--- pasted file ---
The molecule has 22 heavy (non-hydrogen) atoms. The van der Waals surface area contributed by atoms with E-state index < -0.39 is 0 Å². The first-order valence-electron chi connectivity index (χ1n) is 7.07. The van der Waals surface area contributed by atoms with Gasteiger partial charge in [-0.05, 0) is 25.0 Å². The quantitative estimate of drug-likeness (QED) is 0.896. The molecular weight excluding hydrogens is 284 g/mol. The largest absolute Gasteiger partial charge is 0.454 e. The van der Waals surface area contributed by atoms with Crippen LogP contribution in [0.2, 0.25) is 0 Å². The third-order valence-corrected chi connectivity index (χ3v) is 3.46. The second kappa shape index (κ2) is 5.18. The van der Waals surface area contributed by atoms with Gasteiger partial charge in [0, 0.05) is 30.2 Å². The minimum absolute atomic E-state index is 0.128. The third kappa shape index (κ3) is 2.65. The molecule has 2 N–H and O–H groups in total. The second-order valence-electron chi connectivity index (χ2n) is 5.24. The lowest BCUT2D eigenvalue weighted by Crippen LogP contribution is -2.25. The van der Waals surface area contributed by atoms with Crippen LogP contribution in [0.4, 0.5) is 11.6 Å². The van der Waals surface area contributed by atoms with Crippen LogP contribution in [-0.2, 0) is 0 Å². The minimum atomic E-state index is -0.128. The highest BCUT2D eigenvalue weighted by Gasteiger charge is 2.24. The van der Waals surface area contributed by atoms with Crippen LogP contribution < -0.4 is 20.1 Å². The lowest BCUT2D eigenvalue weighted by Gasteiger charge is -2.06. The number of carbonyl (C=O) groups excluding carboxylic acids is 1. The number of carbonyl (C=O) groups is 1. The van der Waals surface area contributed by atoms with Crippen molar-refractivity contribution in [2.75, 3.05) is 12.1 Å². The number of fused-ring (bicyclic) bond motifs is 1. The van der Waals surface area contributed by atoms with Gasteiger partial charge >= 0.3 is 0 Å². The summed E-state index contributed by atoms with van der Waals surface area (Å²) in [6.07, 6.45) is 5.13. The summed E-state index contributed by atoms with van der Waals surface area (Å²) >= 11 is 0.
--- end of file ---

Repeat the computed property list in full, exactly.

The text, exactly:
The molecule has 22 heavy (non-hydrogen) atoms. The van der Waals surface area contributed by atoms with E-state index < -0.39 is 0 Å². The first-order valence-electron chi connectivity index (χ1n) is 7.07. The van der Waals surface area contributed by atoms with Gasteiger partial charge in [-0.05, 0) is 25.0 Å². The quantitative estimate of drug-likeness (QED) is 0.896. The molecular weight excluding hydrogens is 284 g/mol. The largest absolute Gasteiger partial charge is 0.454 e. The van der Waals surface area contributed by atoms with Crippen LogP contribution in [0.2, 0.25) is 0 Å². The third-order valence-corrected chi connectivity index (χ3v) is 3.46. The second kappa shape index (κ2) is 5.18. The van der Waals surface area contributed by atoms with Gasteiger partial charge in [0, 0.05) is 30.2 Å². The minimum absolute atomic E-state index is 0.128. The third kappa shape index (κ3) is 2.65. The molecule has 2 N–H and O–H groups in total. The second-order valence-electron chi connectivity index (χ2n) is 5.24. The lowest BCUT2D eigenvalue weighted by Crippen LogP contribution is -2.25. The van der Waals surface area contributed by atoms with Crippen LogP contribution in [0.4, 0.5) is 11.6 Å². The van der Waals surface area contributed by atoms with Crippen LogP contribution in [-0.2, 0) is 0 Å². The minimum atomic E-state index is -0.128. The highest BCUT2D eigenvalue weighted by Gasteiger charge is 2.24. The van der Waals surface area contributed by atoms with Crippen LogP contribution < -0.4 is 20.1 Å². The lowest BCUT2D eigenvalue weighted by Gasteiger charge is -2.06. The number of carbonyl (C=O) groups excluding carboxylic acids is 1. The number of carbonyl (C=O) groups is 1. The van der Waals surface area contributed by atoms with Crippen molar-refractivity contribution in [2.75, 3.05) is 12.1 Å². The number of fused-ring (bicyclic) bond motifs is 1. The van der Waals surface area contributed by atoms with Gasteiger partial charge >= 0.3 is 0 Å². The summed E-state index contributed by atoms with van der Waals surface area (Å²) in [6.07, 6.45) is 5.13. The summed E-state index contributed by atoms with van der Waals surface area (Å²) >= 11 is 0.